“Most of the time in Italy there were already piñata-like objects that had a kind of pagan significance,” Camba says. “In the Middle Ages, we can guess that there was a hybridization with the Chinese tradition, and it also passed from the association with paganism to Christianity. You see it in Italy, where a “pignatta” would be crushed to close the annual carnival just before Lent to let out sweet foods.
This type of piñata has crossed borders and has found a home in France, Holland, Belgium, Portugal and especially in Spain. When Spanish missionaries arrived in Latin America, they brought the tradition with them, this time covering clay pots with colored paper.
“It was used by the Spaniards early in the evangelization of Mexico, to attract worshipers among the indigenous people with something colorful and something they could understand,” says Camba. It worked because the native Mayans and Aztecs already used piñata-like objects to worship deities.
In Mexico, the piñata took the form of a spherical clay pot adorned with colored paper with seven pointed cones (representing the seven deadly sins). “It depicts Satan wearing an attractive mask (the colored paper) to cast a spell over humanity. The idea is that you break it to restore good to the world,” Camba explains.
By imposing itself in Mexican culture, it gradually loses its religious bearings to quickly extend to other celebrations and take on new forms. As it gained momentum, it became relegated to the world of pop art. Simultaneously, in Europe, the piñata declined, thanks to the Spanish Civil War and the World Wars which weakened the rituals where the piñata once took center stage.
“Piñata has this incredibly complicated history – with a very deep European tradition that is often glossed over,” says Camba.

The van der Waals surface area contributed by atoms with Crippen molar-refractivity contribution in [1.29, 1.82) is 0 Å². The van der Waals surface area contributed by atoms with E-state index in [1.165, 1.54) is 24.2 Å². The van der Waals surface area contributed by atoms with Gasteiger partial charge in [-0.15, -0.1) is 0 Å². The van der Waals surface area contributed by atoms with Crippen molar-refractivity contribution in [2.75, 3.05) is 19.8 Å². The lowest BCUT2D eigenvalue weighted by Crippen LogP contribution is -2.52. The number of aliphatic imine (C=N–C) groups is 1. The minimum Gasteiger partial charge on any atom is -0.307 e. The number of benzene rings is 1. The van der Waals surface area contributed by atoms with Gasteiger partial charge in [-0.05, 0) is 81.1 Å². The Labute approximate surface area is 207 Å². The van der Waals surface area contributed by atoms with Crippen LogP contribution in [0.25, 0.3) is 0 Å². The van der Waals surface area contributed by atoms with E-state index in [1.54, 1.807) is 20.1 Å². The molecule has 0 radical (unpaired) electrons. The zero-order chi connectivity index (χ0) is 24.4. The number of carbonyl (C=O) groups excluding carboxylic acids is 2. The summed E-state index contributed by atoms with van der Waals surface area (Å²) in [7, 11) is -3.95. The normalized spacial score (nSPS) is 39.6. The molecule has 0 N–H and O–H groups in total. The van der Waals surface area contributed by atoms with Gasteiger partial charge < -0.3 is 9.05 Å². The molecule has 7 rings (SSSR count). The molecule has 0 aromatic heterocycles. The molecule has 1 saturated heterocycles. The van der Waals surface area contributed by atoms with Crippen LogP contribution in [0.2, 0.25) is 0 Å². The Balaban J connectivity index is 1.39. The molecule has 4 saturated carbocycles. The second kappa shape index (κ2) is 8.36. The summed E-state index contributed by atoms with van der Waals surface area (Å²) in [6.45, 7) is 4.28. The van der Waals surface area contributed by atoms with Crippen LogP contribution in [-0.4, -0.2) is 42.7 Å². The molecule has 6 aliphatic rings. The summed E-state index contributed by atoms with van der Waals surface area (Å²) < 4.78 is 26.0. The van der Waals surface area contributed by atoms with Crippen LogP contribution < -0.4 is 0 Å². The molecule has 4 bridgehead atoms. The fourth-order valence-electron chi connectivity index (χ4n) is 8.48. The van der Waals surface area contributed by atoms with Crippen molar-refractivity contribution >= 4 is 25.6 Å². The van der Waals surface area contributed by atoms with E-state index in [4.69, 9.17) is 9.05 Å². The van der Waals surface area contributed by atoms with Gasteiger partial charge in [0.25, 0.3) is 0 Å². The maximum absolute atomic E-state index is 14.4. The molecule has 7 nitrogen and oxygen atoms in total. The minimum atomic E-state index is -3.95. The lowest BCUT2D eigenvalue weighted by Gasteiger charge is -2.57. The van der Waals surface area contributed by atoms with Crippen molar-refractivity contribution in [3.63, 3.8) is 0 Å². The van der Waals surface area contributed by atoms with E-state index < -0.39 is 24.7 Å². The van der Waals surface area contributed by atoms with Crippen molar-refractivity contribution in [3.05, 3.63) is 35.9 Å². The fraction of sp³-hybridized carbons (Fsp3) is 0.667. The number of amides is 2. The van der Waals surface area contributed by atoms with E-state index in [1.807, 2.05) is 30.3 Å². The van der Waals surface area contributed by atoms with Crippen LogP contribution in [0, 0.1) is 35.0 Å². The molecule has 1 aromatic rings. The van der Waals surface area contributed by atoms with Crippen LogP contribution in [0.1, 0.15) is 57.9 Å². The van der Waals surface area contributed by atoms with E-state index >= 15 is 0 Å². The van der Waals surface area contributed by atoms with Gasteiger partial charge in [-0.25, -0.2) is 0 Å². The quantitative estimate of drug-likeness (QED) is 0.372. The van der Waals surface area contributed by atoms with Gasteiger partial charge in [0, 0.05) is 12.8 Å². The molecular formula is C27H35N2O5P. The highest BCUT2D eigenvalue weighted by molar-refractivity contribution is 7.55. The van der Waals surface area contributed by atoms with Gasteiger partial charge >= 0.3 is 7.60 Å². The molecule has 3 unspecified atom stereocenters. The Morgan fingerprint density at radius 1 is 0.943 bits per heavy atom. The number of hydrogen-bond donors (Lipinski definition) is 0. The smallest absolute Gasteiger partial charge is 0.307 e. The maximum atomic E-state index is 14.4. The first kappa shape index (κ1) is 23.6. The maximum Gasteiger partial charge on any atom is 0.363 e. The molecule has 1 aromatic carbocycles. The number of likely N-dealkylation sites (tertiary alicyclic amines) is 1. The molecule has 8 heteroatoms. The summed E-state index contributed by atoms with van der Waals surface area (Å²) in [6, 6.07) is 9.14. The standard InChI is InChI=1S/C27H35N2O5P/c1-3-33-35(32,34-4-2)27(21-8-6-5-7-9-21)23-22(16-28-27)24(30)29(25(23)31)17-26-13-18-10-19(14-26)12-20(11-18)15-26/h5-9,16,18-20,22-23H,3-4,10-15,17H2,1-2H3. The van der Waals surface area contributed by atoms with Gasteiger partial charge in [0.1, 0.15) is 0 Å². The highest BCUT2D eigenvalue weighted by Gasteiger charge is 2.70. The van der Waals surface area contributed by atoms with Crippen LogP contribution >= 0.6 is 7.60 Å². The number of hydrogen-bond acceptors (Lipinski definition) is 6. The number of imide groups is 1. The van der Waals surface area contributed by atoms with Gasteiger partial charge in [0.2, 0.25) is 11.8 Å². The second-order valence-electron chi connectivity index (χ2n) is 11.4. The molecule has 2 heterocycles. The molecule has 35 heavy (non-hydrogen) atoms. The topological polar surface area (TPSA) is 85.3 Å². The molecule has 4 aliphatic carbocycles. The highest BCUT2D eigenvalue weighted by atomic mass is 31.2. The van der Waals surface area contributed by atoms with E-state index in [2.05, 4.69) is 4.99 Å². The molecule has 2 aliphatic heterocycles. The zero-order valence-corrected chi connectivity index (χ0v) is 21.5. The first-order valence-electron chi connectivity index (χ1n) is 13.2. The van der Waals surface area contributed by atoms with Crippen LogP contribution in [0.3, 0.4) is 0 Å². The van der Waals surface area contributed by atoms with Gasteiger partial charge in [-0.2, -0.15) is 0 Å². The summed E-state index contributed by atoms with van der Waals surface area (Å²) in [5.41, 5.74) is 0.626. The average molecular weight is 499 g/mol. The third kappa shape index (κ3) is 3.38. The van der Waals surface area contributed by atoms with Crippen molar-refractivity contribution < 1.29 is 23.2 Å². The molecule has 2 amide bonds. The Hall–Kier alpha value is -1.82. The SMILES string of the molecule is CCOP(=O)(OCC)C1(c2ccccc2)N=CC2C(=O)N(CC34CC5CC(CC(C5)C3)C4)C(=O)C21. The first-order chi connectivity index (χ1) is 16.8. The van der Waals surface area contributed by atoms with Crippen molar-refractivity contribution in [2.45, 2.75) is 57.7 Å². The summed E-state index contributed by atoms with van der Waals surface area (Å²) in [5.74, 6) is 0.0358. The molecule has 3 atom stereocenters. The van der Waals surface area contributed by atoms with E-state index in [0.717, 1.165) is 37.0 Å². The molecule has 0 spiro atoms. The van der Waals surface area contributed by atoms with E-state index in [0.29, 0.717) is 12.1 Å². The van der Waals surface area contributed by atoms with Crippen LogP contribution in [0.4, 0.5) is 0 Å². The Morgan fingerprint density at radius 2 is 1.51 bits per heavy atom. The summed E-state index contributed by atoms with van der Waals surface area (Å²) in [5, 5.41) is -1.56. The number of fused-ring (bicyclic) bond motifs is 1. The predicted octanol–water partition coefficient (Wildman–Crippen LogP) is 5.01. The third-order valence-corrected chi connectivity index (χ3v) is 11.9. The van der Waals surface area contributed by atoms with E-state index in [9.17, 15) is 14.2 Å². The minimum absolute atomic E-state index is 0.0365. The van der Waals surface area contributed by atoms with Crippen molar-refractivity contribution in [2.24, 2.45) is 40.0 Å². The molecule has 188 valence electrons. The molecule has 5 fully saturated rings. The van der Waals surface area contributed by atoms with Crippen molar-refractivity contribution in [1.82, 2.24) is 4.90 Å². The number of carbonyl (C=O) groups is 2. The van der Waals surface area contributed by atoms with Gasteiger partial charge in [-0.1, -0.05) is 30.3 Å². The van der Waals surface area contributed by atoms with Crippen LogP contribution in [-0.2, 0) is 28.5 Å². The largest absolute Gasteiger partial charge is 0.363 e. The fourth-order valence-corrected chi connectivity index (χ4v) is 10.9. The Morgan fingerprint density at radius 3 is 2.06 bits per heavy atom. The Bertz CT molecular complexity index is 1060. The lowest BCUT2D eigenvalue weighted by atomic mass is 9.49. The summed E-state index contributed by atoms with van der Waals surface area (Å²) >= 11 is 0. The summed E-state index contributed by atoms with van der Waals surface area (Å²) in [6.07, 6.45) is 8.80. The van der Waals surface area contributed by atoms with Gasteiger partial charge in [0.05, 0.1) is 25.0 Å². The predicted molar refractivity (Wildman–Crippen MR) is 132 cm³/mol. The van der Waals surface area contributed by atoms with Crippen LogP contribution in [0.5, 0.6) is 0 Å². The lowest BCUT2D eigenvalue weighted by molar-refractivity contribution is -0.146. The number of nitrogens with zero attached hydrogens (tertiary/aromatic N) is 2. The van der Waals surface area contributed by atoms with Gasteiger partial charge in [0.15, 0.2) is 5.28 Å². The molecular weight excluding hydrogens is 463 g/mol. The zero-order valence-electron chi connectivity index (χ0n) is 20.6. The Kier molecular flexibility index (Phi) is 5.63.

It’s a sentiment shared by Benavidez.
“That’s why I wanted to remind people of the religious and European element of Bosch’s works. I often wonder if more people knew about this story if it would make a difference in the respect for the piñata in artistic circles,” he said.
For Diana Benavidez (no relation to Roberto Benavidez), the piñata is a way to draw people’s attention to important social and political issues affecting Latin American communities. The San Diego-based artist recently exhibited his works alongside Favela and Roberto Benavidez in an exhibition in Los Angeles celebrating piñata artists in the western United States.
“We all had something different to say,” Benavidez said, “For me, I was interested in using the piñata to provoke conversations, the tougher ones that people don’t want to have. I’m not really interested by the cliché smash at a piñata party; mine are political.
Benavidez, a Mexican-American woman, grew up along the US-Mexico border, commuting between Chula Vista, California, and Tijuana. On trips across the border, she remembers piñatas being sold by vendors jostling beside the car.
As a young adult, she began a degree in visual arts and when it came time to choose a medium, she felt drawn to the piñata after reflecting on the object’s understated yet powerful influence on her border childhood.
A recent series, Text me when you get home, is a collection in the form of objects that women wear to defend themselves in the event of an attack. It was inspired by Benevidez’s own assault that happened in broad daylight. The piñatas include a large can of pepper spray, a rape whistle, a jingle of keys, and a broken one that says, “She asked for it.”
“It’s 2022, but there’s an epidemic of violence against women in this country, especially women of color and Latina,” she says. “Little is being done, so we are doing what we can to protect ourselves.”
The series, she says, was inspired not just by her own experience, but also by the horror she says is unfolding across the continent. Indeed, in the United States, the number of missing black and Latina women has increased in recent years, while gender-based violence along the Mexican border has been described as femicide.
“It’s uncomfortable, isn’t it?” Benavidez said, showing off some piñatas from the series and some new works that focus on the border crisis.
There is a disconnect between the cheerful colors, the idea that there should be treats inside and the deeper message of the work.
“We have to continue to challenge the piñata stereotype,” Benavidez said. “That’s not to say we shouldn’t smash one and have fun at a party, but if we (artists) show something, it’s that the piñata is so much more.”